Following the breakdown of the marriage, there are usually a number of financial issues to be resolved. Understandably, most often a separating couple concentrate on things like the future of the family home, and how any children of the family will be supported. However, this leaves out a major part of the matrimonial “pot” which are pensions.
For over 20 years, in England and Wales, it has been possible to split pensions on divorce, but recently published research from Manchester University and the Pensions Policy Institute seems to suggest that all too often, pensions are either ignored or not split fairly by couples during a divorce.
Most often, a separating couple concentrate on things like the future of the family home, and how any children of the family will be supported. However, this leaves out a major part of the matrimonial “pot” which are pensions.
Many people appear not to understand the significance and importance of having pensions in place for later life and most do not realise the true value of their pensions which can often be greater than the value of their house. The researchers found that in many cases, it was still the male breadwinner who had the better pension provision and that men become emotionally attached to their pension assets. As a result, when it comes to divorce, women are far more likely to prioritise keeping the family home whilst men are more focused on keeping their pension. These findings suggest that a wife who was the main carer of children would prefer to keep the family home, believing this to be the ‘better deal’.
Often, that is not the case. The difficulty that this causes is that even the increase in the value of the house will not provide enough capital to provide a decent pension when the time comes to retire, so you could be left with a mortgage free home but unable to afford to live in it because your pension is not enough.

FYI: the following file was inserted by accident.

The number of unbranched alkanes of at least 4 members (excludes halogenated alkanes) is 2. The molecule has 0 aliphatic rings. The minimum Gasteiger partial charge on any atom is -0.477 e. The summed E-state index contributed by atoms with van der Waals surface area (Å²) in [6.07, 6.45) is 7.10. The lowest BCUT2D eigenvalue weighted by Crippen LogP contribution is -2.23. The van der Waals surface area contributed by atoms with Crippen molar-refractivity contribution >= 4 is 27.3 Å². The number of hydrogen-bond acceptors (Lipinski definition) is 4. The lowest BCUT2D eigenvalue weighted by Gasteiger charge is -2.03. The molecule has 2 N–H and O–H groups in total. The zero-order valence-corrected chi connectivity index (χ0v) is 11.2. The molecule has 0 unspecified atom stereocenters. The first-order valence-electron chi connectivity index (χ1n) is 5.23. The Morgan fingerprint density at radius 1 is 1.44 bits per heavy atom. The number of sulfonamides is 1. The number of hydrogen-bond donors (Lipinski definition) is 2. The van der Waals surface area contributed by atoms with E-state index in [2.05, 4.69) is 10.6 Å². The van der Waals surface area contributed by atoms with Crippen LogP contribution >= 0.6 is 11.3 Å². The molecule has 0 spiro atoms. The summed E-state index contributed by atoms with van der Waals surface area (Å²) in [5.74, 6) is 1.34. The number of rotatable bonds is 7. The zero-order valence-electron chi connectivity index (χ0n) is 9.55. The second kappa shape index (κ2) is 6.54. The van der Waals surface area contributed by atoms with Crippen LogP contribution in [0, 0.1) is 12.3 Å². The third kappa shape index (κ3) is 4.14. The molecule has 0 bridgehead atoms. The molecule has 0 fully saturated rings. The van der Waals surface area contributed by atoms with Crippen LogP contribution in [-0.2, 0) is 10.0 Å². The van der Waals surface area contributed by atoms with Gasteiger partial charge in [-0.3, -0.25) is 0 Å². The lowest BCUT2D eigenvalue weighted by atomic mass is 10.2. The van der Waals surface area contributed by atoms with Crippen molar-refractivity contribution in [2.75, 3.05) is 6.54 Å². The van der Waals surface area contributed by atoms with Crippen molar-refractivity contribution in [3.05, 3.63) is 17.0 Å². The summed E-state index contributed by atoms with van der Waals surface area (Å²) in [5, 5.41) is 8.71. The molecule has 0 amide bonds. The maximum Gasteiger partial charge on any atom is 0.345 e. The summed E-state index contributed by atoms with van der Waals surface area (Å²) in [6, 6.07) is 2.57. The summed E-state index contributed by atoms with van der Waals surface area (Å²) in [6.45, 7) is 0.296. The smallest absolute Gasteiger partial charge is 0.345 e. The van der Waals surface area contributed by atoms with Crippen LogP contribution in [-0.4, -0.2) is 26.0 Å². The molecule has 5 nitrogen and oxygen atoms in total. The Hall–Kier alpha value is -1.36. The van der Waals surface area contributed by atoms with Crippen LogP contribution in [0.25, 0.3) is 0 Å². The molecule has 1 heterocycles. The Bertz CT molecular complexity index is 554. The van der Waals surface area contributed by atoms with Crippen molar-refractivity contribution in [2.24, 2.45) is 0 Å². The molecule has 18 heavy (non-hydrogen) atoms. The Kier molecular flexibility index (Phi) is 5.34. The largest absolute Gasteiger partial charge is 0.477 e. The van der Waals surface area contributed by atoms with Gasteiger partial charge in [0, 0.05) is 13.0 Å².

Most do not realise the true value of their pensions which can often be greater than the value of their house.
The conclusion that Family Lawyers have drawn from this research is that divorcing couples need to be helped to have a better understanding of the importance and value of their pensions so that they can make an informed choice that combines securing them both a home, with ensuring that they have some pension income in retirement.
If you are about to separate or divorce, make sure you get proper advice that takes into account pensions and the impact they can have upon your future financial security.
At Harold Stock & Co Solicitors we offer a free of charge, untimed initial meeting with a family law specialist. There is no obligation to instruct us following this meeting. We will outline the options available to you and also discuss the costs involved in the matter. To get in touch with Chris Bowen, who specialises in Family Law – the legal aspects of family and relationship breakdown, email him at email@example.com or call 01457 835597.